Sam Okore, London, UK:
It has to be Osagyefo Dr. Kwame Nkrumah. This great man of Africa was far ahead of his time. He was not selfish and gave the most important weapon to anyone who wanted to better him/herself - education.
Njoll Sowe, Farmington Hills, USA:
Sir Dawda Kairaba Jawara of Gambia is an African icon. He led us to independence and upheld democratic principles and respect for people's rights and dignity.
Taban Asega Kamala, Moyo, Uganda:
Thabo Mbeki, former president of South Africa. He resigned and handed over office peacefully. I refer to his resignation speech regularly. It is a powerful statement. When you look at what is happening in Ivory Coast (2010), then you will know that Mbeki is an African icon.
Najeem Oyewumi, UK:
My African icon is the best president Nigeria never had - Chief Obafemi Awolowo, a detribalised individual whom from humble beginnings made himself what he was before his death. He liberated his people via free and qualitative education. He brought all the first institutions you can think of to Africa, i.e. radio and television stations. He was from Ikenne, a little town from Ogun state yet he never cited any of the institutions in his town. He introduced an efficient and effective tax system that compares with any tax system in the world. The list is endless until the cold hand of death snatched him away. Adieu Papa Awo.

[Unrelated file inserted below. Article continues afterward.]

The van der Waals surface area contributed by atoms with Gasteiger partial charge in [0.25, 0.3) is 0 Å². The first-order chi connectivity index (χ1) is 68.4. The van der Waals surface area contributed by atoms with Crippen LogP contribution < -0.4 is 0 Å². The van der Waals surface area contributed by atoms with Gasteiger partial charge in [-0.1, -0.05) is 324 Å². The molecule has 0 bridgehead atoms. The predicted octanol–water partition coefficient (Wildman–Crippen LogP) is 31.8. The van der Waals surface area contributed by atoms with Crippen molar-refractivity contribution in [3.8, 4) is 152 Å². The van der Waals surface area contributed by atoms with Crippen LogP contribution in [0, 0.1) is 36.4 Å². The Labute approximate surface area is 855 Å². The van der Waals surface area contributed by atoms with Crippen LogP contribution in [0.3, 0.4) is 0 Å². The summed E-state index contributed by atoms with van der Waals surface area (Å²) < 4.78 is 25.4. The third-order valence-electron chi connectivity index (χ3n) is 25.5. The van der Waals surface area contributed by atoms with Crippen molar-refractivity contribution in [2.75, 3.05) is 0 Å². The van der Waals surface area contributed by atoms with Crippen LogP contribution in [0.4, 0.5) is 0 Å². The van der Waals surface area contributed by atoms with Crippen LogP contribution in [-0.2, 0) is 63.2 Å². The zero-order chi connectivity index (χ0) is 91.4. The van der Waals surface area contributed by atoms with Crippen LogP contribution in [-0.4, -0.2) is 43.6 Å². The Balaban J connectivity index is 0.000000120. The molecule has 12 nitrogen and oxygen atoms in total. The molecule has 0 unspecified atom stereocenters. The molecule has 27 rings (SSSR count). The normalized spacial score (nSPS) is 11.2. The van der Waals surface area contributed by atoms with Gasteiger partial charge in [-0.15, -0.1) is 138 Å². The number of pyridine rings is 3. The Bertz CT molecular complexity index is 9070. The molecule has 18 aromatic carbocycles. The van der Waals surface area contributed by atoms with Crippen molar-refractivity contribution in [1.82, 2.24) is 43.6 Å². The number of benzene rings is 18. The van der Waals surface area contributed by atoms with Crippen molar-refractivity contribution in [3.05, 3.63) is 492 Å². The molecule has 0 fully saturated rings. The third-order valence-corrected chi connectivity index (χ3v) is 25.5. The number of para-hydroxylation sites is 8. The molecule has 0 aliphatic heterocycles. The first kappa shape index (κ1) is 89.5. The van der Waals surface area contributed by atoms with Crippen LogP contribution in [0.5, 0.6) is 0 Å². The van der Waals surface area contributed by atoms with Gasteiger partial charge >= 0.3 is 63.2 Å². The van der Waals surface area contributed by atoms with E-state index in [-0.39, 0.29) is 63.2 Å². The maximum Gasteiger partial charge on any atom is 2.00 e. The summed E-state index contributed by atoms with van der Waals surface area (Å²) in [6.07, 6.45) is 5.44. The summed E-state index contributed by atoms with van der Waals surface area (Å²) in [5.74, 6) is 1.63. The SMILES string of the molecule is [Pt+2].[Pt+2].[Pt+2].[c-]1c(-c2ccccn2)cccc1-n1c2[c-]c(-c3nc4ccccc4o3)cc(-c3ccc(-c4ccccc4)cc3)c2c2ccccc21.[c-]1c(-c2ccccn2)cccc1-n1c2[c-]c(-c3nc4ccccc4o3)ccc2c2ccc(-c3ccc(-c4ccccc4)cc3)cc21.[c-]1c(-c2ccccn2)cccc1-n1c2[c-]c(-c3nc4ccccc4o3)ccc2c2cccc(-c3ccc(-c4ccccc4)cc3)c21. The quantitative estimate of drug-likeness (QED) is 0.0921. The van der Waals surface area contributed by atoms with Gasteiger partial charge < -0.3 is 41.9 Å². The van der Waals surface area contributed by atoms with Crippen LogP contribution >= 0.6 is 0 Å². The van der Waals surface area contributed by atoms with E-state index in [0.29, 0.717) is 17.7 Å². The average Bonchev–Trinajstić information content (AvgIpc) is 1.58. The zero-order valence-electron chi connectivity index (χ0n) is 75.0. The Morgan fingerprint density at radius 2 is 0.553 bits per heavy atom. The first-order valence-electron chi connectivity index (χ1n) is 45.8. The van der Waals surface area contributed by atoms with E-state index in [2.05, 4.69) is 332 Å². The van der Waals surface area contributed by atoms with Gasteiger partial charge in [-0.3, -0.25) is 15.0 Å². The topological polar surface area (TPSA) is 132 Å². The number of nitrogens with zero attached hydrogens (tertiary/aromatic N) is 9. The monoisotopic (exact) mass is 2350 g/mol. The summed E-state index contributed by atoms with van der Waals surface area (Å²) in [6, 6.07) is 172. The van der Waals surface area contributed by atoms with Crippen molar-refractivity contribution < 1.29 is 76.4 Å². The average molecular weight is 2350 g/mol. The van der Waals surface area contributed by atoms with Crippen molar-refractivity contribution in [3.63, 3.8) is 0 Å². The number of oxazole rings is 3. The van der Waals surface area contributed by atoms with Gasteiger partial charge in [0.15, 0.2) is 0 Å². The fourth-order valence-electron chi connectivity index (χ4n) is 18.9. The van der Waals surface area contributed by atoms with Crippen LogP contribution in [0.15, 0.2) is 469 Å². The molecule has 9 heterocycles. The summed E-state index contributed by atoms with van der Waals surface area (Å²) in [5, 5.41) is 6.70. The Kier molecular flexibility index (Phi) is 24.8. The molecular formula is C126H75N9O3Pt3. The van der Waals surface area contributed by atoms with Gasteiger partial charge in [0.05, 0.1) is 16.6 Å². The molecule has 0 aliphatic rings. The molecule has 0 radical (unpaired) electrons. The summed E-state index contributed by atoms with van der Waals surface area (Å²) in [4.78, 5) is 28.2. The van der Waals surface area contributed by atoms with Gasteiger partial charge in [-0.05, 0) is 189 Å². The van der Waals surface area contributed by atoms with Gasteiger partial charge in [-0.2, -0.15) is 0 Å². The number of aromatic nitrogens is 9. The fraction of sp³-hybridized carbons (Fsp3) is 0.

Mumuh Njonjo, Naples, Italy:
Patrice Lumumba is my African icon because from simple beginnings this man wanted to create a peaceful country for all Congolese, where they could enjoy their God-given wealth. But the western nations led by the United States were so paranoid of him that they plotted for his death and more than 50 years after that, the Congolese nation has never known any peace and may never.